20th May2019

‘Badlands’ Blu-ray Review (Criterion)

by Rupert Harvey

Stars: Martin Sheen, Sissy Spacek, Warren Oates, Ramon Bieri, Alan Vint | Written and Directed by Terrence Malick

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Terrence Malick’s small-yet-mythic 1973 crime drama Badlands has its troubling aspects – on the surface, anyway – but it is a stunning debut feature. Based on the murder spree of Charles Starkweather and Caril Ann Fugate, it’s set in the late 1950s, and it is fascinating to see the period before the Sexual Revolution being depicted from the perspective of its immediate aftermath.

Martin Sheen was in his early thirties and Sissy Spacek in her early twenties when they played Kit and Holly. He 25 and she 15, they fall in love in their small Dakotan town. Holly’s father (Warren Oates) naturally disapproves of their courtship. Kit kills him, and so begins the adventure which to the lovers seems like a lifetime, but in reality covers only a matter of months. They build a treehouse in the woods, living off the land. But when they’re driven out they set a course for Montana and the Canadian border. Many will die on their journey at the hands of the hopelessly controlling Kit. Holly’s infatuation is such that she goes along with it, utterly committed to the man who slew her father.

Committed, but Holly still dreams of another life. Spacek is tremendous in the role, and in truth it’s in her narration that the serious storytelling is done, explaining through typically dreamy Malickian narration the inner feelings of a girl who is entirely captivated. Sheen, meanwhile, is bound like a spring. Wiry and taut, he’s a young man of singular purpose and boundless practicality – the upshot of a stint in the military, it is implied. The glowering Sheen stare is put to excellent use, for it seems like everyone they meet the paranoid Kit sees in crosshairs.

At just over 90 minutes, this is Malick’s briefest film. Befitting of the always-moving, always-anxious nature of its protagonists’ journey, it doesn’t loiter for languid nature shots and it doesn’t wait for someone to whisper lovely things while stroking net curtains. I’m being facetious, but this is Malick long before self-parody replaced profundity; and it is a straightforward narrative, albeit one carrying complexity.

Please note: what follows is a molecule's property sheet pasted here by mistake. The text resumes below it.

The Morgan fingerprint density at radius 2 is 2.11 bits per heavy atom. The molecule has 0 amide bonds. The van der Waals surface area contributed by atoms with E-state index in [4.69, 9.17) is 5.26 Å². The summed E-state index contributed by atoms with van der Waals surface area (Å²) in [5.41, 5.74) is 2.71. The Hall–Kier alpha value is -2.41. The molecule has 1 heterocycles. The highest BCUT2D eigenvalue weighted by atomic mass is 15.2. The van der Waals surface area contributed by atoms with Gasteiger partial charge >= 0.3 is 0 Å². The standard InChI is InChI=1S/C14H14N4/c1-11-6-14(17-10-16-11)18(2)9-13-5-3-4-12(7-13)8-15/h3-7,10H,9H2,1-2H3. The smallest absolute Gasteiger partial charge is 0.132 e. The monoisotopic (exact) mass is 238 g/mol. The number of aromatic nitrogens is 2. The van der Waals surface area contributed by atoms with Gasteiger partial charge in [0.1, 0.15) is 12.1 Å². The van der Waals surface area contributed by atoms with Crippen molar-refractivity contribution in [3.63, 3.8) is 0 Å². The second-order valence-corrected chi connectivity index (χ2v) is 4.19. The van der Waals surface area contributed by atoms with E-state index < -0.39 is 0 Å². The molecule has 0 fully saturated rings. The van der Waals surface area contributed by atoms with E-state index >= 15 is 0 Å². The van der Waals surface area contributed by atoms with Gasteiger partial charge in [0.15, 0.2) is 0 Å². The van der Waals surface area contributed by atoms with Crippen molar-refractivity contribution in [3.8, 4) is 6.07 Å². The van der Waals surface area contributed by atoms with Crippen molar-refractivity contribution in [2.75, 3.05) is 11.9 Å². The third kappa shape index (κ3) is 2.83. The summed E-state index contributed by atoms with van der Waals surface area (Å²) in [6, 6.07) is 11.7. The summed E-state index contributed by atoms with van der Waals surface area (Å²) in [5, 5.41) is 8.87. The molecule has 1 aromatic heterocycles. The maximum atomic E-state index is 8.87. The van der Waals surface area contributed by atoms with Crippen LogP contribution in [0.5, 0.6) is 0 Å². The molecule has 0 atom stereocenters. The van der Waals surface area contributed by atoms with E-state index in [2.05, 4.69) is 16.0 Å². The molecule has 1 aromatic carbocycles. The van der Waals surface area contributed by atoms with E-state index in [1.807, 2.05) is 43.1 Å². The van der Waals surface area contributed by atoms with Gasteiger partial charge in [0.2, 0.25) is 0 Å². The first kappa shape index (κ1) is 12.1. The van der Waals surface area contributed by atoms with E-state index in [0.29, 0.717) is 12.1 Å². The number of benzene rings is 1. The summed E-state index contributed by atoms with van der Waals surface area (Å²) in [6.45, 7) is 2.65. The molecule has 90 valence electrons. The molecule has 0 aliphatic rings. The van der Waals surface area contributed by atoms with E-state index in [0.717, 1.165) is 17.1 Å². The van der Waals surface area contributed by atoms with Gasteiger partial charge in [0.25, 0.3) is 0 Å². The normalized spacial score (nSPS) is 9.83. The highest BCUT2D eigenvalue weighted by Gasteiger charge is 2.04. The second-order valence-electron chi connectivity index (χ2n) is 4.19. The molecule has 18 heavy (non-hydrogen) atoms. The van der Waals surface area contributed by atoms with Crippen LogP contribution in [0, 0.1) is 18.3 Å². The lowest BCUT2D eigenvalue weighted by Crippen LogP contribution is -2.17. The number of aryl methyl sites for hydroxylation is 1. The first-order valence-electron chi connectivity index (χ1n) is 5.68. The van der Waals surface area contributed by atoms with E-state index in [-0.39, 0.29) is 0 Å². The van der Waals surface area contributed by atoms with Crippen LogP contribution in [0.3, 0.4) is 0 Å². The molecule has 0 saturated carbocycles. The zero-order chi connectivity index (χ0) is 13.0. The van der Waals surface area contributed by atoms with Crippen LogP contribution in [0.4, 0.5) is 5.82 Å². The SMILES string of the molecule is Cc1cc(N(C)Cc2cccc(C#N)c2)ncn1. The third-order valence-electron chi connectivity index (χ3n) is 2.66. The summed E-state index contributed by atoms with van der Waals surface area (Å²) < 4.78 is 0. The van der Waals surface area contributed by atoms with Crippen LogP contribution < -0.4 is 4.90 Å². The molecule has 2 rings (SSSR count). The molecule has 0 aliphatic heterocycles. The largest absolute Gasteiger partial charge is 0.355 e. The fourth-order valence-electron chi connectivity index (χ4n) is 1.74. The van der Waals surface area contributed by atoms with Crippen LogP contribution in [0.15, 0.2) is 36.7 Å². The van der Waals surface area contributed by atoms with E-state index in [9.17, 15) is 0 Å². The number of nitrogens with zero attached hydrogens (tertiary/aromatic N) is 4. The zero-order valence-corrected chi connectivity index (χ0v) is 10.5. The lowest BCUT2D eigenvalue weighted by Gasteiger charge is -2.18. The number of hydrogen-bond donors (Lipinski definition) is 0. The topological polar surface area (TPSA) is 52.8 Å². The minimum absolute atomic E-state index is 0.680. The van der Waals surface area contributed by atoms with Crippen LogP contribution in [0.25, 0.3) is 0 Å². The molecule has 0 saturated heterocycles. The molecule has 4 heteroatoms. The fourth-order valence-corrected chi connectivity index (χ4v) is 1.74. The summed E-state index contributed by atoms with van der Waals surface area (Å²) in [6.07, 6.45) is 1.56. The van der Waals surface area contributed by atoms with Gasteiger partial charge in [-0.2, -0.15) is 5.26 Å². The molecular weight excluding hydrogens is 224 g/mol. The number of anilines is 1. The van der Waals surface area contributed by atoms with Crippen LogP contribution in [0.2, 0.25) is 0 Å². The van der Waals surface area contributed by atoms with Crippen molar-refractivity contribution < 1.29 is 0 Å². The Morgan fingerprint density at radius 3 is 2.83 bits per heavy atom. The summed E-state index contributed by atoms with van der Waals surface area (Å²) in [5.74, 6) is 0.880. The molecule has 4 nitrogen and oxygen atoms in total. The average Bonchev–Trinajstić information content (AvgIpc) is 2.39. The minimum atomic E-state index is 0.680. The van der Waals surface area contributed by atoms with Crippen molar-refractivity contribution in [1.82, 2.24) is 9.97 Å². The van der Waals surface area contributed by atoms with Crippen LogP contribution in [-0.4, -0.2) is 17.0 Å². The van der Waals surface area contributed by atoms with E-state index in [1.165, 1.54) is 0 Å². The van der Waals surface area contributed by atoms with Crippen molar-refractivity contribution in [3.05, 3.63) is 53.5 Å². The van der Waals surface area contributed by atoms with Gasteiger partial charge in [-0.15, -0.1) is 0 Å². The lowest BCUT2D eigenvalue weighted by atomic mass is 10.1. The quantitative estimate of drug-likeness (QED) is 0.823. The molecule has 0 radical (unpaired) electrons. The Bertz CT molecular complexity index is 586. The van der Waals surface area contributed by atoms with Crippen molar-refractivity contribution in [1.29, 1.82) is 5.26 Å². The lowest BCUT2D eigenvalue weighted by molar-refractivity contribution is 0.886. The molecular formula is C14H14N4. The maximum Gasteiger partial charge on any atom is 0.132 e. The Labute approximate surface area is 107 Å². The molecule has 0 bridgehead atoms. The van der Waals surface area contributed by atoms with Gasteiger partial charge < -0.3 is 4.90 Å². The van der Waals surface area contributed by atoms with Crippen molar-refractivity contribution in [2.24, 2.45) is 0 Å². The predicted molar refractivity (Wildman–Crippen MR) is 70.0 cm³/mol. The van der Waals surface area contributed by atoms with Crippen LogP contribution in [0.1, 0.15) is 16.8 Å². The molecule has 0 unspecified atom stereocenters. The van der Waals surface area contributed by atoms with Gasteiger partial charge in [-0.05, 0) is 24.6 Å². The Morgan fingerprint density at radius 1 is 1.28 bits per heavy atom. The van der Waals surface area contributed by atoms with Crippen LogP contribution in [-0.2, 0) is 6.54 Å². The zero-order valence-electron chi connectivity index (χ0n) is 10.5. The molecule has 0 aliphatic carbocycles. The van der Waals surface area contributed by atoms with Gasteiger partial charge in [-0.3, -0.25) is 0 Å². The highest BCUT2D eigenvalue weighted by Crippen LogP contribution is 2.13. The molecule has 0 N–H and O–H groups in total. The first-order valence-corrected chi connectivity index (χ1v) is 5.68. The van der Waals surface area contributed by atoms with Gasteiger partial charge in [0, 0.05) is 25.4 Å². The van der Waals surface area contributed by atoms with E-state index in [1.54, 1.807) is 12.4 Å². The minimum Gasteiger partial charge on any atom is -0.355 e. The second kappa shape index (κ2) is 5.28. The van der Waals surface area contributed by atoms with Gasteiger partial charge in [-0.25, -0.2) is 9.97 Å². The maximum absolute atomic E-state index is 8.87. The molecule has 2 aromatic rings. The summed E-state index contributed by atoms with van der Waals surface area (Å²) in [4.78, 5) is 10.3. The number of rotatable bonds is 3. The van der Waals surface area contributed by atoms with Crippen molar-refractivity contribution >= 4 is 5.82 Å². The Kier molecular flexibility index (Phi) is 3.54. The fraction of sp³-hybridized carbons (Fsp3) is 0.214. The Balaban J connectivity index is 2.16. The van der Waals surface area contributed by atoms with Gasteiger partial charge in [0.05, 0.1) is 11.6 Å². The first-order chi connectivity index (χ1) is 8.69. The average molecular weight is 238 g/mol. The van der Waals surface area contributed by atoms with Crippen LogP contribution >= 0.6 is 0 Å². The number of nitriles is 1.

Returning to the film after a couple of decades away, my concern was that Malick might romanticise the relationship between the adult and the minor and insist upon its innocence. (Kit does say that he doesn’t want Holly for sex – a claim that rings hollow by the time they’re necking on the interstate.) But Malick is clear that there is nothing innocent about the relationship.

Holly has simply traded one overpowering male for another. She didn’t hate her father, it’s just that there arrived a coming-of-age moment when his right to possess her naturally passed to another. Murder was merely a transition. Malick’s unsentimental, objective style is hugely unsettling here: Kit’s almost apologetic attitude to killing is both chilling and absurd.

For Holly, it’s not that she doesn’t have feelings, it’s just that she is so inward-looking, and frankly so immature, that she cannot see beyond the hideous opera that is her life. And she certainly doesn’t recognise that Kit’s military training has surgically removed his sense of empathy.

Holly is used to imagining other worlds for herself. She reflects upon those aspects of her life which almost resemble a normal marriage. Indeed, Holly and Kit are a pair of “almosts”. Holly is almost Hollywood beautiful and Kit almost looks like James Dean. Along their journey they almost find places to call home and they almost fit in. They see glimpses of worlds that could be their own: a shack in the plains or a mansion in the suburbs, it doesn’t matter. The mountain is just across the horizon and the train is almost slow enough to hitch a ride. They’re almost on the cusp of a normal existence, if only they can clear the bodies in their path to find their way there.

Badlands is an easy watch, fast-moving and never dull, but it’s also challenging in its themes. Putting aside the respective ages of the protagonists – a factor never rendered sleazy or sinister – it’s the lack of romance that really hits home. It’s anti-Hollywood in the most exciting way; in the way only 1970s American New Wave cinema could ever deliver.

As Kit stands before the cops, being interviewed like a homecoming celebrity, revelling in the limelight, we realise that this is Malick at his most cynical, long before the sentimental rapture of his recent output. So it may be Malick at his most interesting.

Director-Approved Special Edition Features include:

  • New, restored 4K digital transfer, approved by director Terrence Malick, with uncompressed monaural soundtrack
  • Making “Badlands,” a new documentary featuring actors Martin Sheen and Sissy Spacek and art director Jack Fisk
  • New interviews with associate editor Billy Weber and executive producer Edward Pressman
  • “Charles Starkweather,” a 1993 episode of the television programme American Justice, about the real-life story on which the film was loosely based
  • Trailer
  • Plus: A booklet featuring an essay by filmmaker Michael Almereyda

Badlands is out on Criterion Blu-ray today, 20th May 2019.

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